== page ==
From the ages of 11 to 16, I suffered badly with acne on my face, chest, shoulders and back. My last memory of having smooth, spotless, scar-free skin is when I was in Year 6. It was during this school year that I began to break out in spots; nevertheless, I’d always conceal it with anti-blemish foundation, long sleeves and high necks, hence why – if you know me – you’ve probably never noticed. (Even now, it’s extremely rare that you’ll see me in a strappy, V-neck or low-back top and, when you do, rest assured I’ve assessed my skin and deemed it as somewhat acceptable or applied a generous amount of makeup to the exposed scars.) Then, I started high school: a period that would become the worst half-decade of my life. I wish I was exaggerating, but I’m not. I hated school and I envy everyone who says they enjoyed it; they have no idea what it’s like to go about their daily life wondering what you’re going to be mocked for next, questioning every hurtful name assigned to you just for being you and feeling like a misfit in the entire year group… for five whole years. As a result of my negative experiences, I suffered with depression for most – if not all – of my high school career. I can’t pinpoint when the skin-picking started exactly but, in retrospect, the start to my depressive episodes makes sense. Still, I have this awful habit of picking at every spot, lump and blemish on my skin in sight but, thanks to Caroline and her book, I finally have a prompt to work on it. It’s taken time – and probably much longer than it should have as a lot of the damage to my skin is done – but I am finally working to not only distract myself every time I feel the urge to attack my skin whenever I’m feeling stressed, anxious or depressed, but also to accept my scars.

The scars on my shoulders and chest

And that is why Skincare is so significant to me. It has taught me to love my skin, not loathe it. It has taught me to understand why my skin still breaks out every now and then, and how to treat it when it does. It has taught me a brilliant routine which, for the past month, I have sworn by every morning and night. Apart from my obsessive skin-picking, I thought I had a fairly decent skincare routine before buying this book; I moisturised my face and body after a shower and before applying makeup daily, and again once I’d taken off my makeup (regrettably, with wipes – if you’re not sure why I regret that now, read her book!) nightly, I used facemasks one-to-two nights a week and I applied eye cream for my dark circles every so often. Now, if you too think that this is a decent routine, think again. While moisturiser and eye cream is good, it’s not good enough when you’re not prepping your skin beforehand and applying the eye cream after the moisturiser (when I think about it now, it makes so much more sense to apply it before!). Ever since I bought this book, I have introduced an array of skincare products into my routine which I’m beginning to see results from, such as (in order of application in the morning):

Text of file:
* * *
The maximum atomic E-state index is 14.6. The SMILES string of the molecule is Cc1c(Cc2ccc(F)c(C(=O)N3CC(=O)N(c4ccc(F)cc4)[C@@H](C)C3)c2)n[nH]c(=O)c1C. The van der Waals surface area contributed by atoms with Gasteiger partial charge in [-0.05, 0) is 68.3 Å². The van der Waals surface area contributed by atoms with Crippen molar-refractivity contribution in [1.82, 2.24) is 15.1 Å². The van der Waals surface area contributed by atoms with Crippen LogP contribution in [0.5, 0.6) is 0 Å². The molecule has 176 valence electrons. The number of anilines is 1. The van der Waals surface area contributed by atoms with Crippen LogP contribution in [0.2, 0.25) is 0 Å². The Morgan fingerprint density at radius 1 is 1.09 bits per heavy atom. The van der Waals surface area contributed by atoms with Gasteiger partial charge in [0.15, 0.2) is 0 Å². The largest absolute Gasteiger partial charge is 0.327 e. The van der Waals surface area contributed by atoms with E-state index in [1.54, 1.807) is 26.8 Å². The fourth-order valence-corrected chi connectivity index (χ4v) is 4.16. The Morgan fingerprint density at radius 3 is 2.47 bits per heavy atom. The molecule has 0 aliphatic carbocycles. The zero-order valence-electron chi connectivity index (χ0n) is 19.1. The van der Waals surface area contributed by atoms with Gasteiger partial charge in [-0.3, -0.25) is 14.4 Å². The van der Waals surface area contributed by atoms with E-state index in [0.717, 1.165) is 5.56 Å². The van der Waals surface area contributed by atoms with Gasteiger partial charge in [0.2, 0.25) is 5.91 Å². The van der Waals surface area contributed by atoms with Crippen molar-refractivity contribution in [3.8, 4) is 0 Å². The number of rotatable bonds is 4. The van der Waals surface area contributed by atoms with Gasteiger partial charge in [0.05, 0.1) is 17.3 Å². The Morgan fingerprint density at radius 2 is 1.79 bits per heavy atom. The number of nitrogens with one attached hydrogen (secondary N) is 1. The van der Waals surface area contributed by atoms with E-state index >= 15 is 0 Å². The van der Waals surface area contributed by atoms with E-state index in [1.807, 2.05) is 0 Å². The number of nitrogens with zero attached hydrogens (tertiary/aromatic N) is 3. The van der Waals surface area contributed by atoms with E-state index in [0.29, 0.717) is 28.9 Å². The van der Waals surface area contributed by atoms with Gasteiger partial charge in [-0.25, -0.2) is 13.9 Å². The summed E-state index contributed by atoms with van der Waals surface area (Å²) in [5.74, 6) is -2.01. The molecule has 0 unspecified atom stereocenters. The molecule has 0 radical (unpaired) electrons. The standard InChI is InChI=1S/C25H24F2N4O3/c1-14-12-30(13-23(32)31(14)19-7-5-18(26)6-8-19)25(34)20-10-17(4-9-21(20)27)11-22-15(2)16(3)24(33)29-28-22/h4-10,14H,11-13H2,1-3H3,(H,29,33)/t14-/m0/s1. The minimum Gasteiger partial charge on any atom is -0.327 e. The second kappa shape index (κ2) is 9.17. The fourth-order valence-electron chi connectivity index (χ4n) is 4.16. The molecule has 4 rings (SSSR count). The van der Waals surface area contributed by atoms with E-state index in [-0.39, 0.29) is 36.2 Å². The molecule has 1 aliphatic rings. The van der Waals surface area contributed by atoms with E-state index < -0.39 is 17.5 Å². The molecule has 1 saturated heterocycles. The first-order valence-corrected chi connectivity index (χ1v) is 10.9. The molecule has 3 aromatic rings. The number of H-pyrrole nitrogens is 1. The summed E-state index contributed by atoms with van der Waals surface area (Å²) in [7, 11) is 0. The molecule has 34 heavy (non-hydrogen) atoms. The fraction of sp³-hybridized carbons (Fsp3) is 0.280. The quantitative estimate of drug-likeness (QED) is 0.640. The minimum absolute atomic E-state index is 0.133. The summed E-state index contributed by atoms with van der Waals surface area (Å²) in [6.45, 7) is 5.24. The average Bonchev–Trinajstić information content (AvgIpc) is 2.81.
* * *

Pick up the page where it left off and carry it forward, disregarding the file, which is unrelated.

• A non-foam cleansing balm (currently Clinique Take The Day Off, as recommended by Caroline)
  • An acid toner (currently Revolution Skincare 1% Salicylic Acid with Marshmallow Extract, as Caroline recommends a salicylic acid for an acne-prone skin)
  • A hydrating spray (currently Garnier Organic Argan Mist)
  • An eye cream (I have been using several for a while, including Clinique All About Eyes and Benefit It’s Potent Brightening Eye Cream)
  • A facial oil (currently The Ordinary 100% Plant-Derived Squalane)
  • A moisturiser (again, I have been using several for some time, including Benefit Weightless Moisture Face Moisturiser and Nivea Crème)
  • An SPF (currently Bondi Sands Daily Moisturising Face SPF 50+)

At night, I follow the same routine but without the SPF. Oh, and I now use flannels to wipe off my makeup as opposed to wipes – yay!

Some of the products in my skincare routine

If, like me, you have a skincare issue you’d like to treat, have no idea where to begin with your skincare routine or have a mere interest in the beauty industry, I – in case you haven’t gathered already – would highly recommend you follow Caroline Hirons amongst the others listed earlier and buy Caroline’s book Skincare. Skincare is an element of selfcare and is therefore a fantastic segue into introducing selfcare into your daily routine, and this book will help you to do just that.

Caroline, if you were to ever read this, thank you. Thank you for your expertise, for your book and for using your voice to name a few. It has certainly helped me, and I know it has helped so many others. You are amazing!

Love,

Soph, Little Pav

If you haven’t already, and if you can, please sign the petition and donate at Beauty Backed, a campaign organised by Caroline, Millie Kendall and British Beauty Council to raise money for those in the beauty industry who are still unable to work and need help. Watch this video on Caroline’s Instagram feed to learn more.

I didn’t realise how into makeup I am until I listened to Life and Lipstick

Before I began studying for my master’s in Global Marketing in 2018, I had the slightest clue about business and marketing. The only understanding I had of the subjects before then derived from my 12-week marketing internship in London three summers ago which I sought as an opportunity to spruce up my CV, incognizant to the fact that it would later become a subject of interest and – better yet – a desired career path. Therefore, in order to prepare myself for a year of strenuous knowledge acquisition and intense research into an area I lacked such in, I tried to immerse myself into as much business-and-marketing related content around me as possible. The modules I would be taking covered the likes of e-marketing, brand management and performance management, so the answer to my wondering “what can I do to gain a better insight into marketing and brands now?” was a simple one in this day and age: social media. “On social media, follow all the brands that you like, and discover as many influencers that you relate to,” I considered. The best platform to do this on? Instagram.